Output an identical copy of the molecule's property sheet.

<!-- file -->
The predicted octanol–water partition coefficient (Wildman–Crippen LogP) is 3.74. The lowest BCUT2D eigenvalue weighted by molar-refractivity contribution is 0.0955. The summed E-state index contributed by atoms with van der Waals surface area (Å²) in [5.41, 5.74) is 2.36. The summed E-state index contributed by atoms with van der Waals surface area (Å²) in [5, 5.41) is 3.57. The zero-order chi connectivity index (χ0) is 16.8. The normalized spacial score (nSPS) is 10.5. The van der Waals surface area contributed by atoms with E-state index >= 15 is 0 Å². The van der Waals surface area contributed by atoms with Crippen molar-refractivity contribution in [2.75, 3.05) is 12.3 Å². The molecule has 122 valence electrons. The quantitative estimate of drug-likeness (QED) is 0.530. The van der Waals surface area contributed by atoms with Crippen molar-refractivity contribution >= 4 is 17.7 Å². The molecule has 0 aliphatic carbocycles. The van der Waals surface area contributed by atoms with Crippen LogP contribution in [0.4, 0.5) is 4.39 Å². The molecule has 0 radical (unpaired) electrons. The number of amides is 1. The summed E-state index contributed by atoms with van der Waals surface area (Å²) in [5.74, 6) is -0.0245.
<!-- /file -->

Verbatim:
The predicted octanol–water partition coefficient (Wildman–Crippen LogP) is 3.74. The lowest BCUT2D eigenvalue weighted by molar-refractivity contribution is 0.0955. The summed E-state index contributed by atoms with van der Waals surface area (Å²) in [5.41, 5.74) is 2.36. The summed E-state index contributed by atoms with van der Waals surface area (Å²) in [5, 5.41) is 3.57. The zero-order chi connectivity index (χ0) is 16.8. The normalized spacial score (nSPS) is 10.5. The van der Waals surface area contributed by atoms with E-state index >= 15 is 0 Å². The van der Waals surface area contributed by atoms with Crippen molar-refractivity contribution in [2.75, 3.05) is 12.3 Å². The molecule has 122 valence electrons. The quantitative estimate of drug-likeness (QED) is 0.530. The van der Waals surface area contributed by atoms with Crippen molar-refractivity contribution >= 4 is 17.7 Å². The molecule has 0 aliphatic carbocycles. The van der Waals surface area contributed by atoms with Crippen LogP contribution in [0.4, 0.5) is 4.39 Å². The molecule has 0 radical (unpaired) electrons. The number of amides is 1. The summed E-state index contributed by atoms with van der Waals surface area (Å²) in [5.74, 6) is -0.0245.